The energy bond is carried around in the cell by a phosphate group. A phosphate group is so important it has a shorthand designation Ⓟ. It is a very tiny little group of atoms that can be carried around inside the cell as part of a larger (but still small) molecule that is called ATP (adenosine triphosphate). Adenosine plus three phosphate groups fastened end to end, or A~Ⓟ~Ⓟ~Ⓟ. The trick is that the third phosphate group on this tri-phosphate molecule can be transferred to any other molecule that needs the energy. For example a muscle molecule. When the third phosphate group is transferred to the muscle molecule, along with the energy bond that attaches it, the muscle molecule changes its shape in the tiniest but most important fashion that causes the muscle to contract. How exactly?

How exactly is not the most important part of this story. There are two most important parts to the story.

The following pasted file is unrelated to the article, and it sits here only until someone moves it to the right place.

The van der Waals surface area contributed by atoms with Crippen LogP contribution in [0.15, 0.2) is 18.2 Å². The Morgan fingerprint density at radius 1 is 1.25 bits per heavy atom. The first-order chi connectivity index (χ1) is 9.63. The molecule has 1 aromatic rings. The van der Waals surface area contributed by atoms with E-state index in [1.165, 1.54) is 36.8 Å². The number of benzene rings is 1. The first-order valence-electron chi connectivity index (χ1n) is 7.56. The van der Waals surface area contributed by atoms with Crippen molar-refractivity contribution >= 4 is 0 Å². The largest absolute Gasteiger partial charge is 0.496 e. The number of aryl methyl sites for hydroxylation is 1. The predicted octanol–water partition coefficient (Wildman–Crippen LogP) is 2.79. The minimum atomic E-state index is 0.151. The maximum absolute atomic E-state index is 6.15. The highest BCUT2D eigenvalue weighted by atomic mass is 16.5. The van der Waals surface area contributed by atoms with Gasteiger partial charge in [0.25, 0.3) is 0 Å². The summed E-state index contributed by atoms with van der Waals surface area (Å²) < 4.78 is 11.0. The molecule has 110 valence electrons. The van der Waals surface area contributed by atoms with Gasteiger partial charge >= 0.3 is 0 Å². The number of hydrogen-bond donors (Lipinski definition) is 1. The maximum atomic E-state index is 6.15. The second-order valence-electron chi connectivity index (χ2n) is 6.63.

First, every protein molecule is a different and very specific shape, and that shape is just perfect for it to do its job(s). One part of the muscle job is to be able to attach to a phosphate group. When it attaches to the muscle, the phosphate group changes the “shape” (it changes the relationships among many of the energy bonds) of the muscle molecules so the actin moves a teeninsy bit across the myosin and the muscle is that little bit shorter. That little job of work changes the “shape” of the proteins back again to what they were, as the work absorbs the added energy, so the phosphate group falls off and floats away in the cell. Then the muscles will repeat this process millions of time to do their work. This is happening all over the muscle when it needs to contract. Lots of ATP molecules bring lots of phosphate groups to the muscle.